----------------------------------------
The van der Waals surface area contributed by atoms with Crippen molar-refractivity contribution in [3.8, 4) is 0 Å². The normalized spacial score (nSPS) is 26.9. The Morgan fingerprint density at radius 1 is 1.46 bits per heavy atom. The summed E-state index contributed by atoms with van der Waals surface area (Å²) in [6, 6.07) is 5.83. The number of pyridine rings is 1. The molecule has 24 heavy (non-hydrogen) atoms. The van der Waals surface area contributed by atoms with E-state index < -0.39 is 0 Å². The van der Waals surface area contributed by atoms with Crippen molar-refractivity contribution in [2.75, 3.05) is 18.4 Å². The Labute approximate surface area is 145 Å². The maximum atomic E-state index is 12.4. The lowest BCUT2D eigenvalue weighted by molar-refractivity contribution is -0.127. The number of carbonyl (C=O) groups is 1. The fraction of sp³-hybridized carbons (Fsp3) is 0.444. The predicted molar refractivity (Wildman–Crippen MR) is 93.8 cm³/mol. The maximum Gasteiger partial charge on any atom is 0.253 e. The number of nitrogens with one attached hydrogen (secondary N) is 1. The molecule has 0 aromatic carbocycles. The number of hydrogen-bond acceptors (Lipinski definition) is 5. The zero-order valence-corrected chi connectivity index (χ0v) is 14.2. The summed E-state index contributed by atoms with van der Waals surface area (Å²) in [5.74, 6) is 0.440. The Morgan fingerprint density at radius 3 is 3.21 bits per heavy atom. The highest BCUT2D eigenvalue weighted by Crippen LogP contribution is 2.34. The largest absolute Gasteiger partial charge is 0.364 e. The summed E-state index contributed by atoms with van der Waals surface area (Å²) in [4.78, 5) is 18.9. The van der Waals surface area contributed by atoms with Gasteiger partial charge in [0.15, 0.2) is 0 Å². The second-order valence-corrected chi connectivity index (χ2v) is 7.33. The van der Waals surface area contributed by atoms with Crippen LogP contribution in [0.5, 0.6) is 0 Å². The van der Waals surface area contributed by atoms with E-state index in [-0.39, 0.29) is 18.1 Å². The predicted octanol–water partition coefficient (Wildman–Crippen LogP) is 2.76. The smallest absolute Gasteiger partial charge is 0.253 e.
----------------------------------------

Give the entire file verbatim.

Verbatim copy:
The van der Waals surface area contributed by atoms with Crippen molar-refractivity contribution in [3.8, 4) is 0 Å². The normalized spacial score (nSPS) is 26.9. The Morgan fingerprint density at radius 1 is 1.46 bits per heavy atom. The summed E-state index contributed by atoms with van der Waals surface area (Å²) in [6, 6.07) is 5.83. The number of pyridine rings is 1. The molecule has 24 heavy (non-hydrogen) atoms. The van der Waals surface area contributed by atoms with E-state index < -0.39 is 0 Å². The van der Waals surface area contributed by atoms with Crippen molar-refractivity contribution in [2.75, 3.05) is 18.4 Å². The Labute approximate surface area is 145 Å². The maximum atomic E-state index is 12.4. The lowest BCUT2D eigenvalue weighted by molar-refractivity contribution is -0.127. The number of carbonyl (C=O) groups is 1. The fraction of sp³-hybridized carbons (Fsp3) is 0.444. The predicted molar refractivity (Wildman–Crippen MR) is 93.8 cm³/mol. The maximum Gasteiger partial charge on any atom is 0.253 e. The number of nitrogens with one attached hydrogen (secondary N) is 1. The molecule has 0 aromatic carbocycles. The number of hydrogen-bond acceptors (Lipinski definition) is 5. The zero-order valence-corrected chi connectivity index (χ0v) is 14.2. The summed E-state index contributed by atoms with van der Waals surface area (Å²) in [5.74, 6) is 0.440. The Morgan fingerprint density at radius 3 is 3.21 bits per heavy atom. The highest BCUT2D eigenvalue weighted by Crippen LogP contribution is 2.34. The largest absolute Gasteiger partial charge is 0.364 e. The summed E-state index contributed by atoms with van der Waals surface area (Å²) in [4.78, 5) is 18.9. The van der Waals surface area contributed by atoms with Gasteiger partial charge in [0.15, 0.2) is 0 Å². The second-order valence-corrected chi connectivity index (χ2v) is 7.33. The van der Waals surface area contributed by atoms with Crippen LogP contribution in [0.5, 0.6) is 0 Å². The van der Waals surface area contributed by atoms with E-state index in [-0.39, 0.29) is 18.1 Å². The predicted octanol–water partition coefficient (Wildman–Crippen LogP) is 2.76. The smallest absolute Gasteiger partial charge is 0.253 e.